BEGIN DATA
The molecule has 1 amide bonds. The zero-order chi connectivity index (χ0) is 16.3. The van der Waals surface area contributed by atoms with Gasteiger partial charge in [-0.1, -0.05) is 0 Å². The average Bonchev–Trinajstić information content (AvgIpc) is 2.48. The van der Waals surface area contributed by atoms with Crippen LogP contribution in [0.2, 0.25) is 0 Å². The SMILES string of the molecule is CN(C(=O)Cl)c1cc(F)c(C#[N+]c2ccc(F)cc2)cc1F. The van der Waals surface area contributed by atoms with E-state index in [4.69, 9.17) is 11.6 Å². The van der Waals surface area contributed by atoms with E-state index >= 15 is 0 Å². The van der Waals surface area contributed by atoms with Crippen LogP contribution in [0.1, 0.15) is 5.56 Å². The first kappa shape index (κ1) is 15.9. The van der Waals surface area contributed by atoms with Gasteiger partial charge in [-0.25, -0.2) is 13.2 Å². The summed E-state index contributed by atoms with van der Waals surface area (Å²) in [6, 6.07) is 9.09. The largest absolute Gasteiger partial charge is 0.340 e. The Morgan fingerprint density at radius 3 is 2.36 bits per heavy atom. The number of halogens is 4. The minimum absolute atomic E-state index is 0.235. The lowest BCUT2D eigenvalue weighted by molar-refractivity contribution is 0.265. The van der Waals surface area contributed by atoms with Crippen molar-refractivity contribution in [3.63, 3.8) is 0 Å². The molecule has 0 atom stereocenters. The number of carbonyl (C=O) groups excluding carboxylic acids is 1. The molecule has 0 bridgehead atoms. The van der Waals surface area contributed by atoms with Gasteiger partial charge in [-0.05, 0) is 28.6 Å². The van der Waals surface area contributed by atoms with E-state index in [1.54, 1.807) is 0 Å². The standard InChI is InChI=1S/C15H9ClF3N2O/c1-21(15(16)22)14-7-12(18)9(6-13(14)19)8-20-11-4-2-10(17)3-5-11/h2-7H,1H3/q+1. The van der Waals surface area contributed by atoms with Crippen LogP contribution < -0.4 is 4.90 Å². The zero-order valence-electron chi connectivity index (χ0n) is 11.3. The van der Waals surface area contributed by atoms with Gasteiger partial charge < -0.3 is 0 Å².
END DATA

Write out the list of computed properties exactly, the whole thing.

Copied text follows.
The molecule has 1 amide bonds. The zero-order chi connectivity index (χ0) is 16.3. The van der Waals surface area contributed by atoms with Gasteiger partial charge in [-0.1, -0.05) is 0 Å². The average Bonchev–Trinajstić information content (AvgIpc) is 2.48. The van der Waals surface area contributed by atoms with Crippen LogP contribution in [0.2, 0.25) is 0 Å². The SMILES string of the molecule is CN(C(=O)Cl)c1cc(F)c(C#[N+]c2ccc(F)cc2)cc1F. The van der Waals surface area contributed by atoms with E-state index in [4.69, 9.17) is 11.6 Å². The van der Waals surface area contributed by atoms with E-state index >= 15 is 0 Å². The van der Waals surface area contributed by atoms with Crippen LogP contribution in [0.1, 0.15) is 5.56 Å². The first kappa shape index (κ1) is 15.9. The van der Waals surface area contributed by atoms with Gasteiger partial charge in [-0.25, -0.2) is 13.2 Å². The summed E-state index contributed by atoms with van der Waals surface area (Å²) in [6, 6.07) is 9.09. The largest absolute Gasteiger partial charge is 0.340 e. The Morgan fingerprint density at radius 3 is 2.36 bits per heavy atom. The number of halogens is 4. The minimum absolute atomic E-state index is 0.235. The lowest BCUT2D eigenvalue weighted by molar-refractivity contribution is 0.265. The van der Waals surface area contributed by atoms with Crippen molar-refractivity contribution in [3.63, 3.8) is 0 Å². The molecule has 0 atom stereocenters. The number of carbonyl (C=O) groups excluding carboxylic acids is 1. The molecule has 0 bridgehead atoms. The van der Waals surface area contributed by atoms with Gasteiger partial charge in [-0.05, 0) is 28.6 Å². The van der Waals surface area contributed by atoms with E-state index in [1.54, 1.807) is 0 Å². The standard InChI is InChI=1S/C15H9ClF3N2O/c1-21(15(16)22)14-7-12(18)9(6-13(14)19)8-20-11-4-2-10(17)3-5-11/h2-7H,1H3/q+1. The van der Waals surface area contributed by atoms with Crippen LogP contribution < -0.4 is 4.90 Å². The zero-order valence-electron chi connectivity index (χ0n) is 11.3. The van der Waals surface area contributed by atoms with Gasteiger partial charge < -0.3 is 0 Å².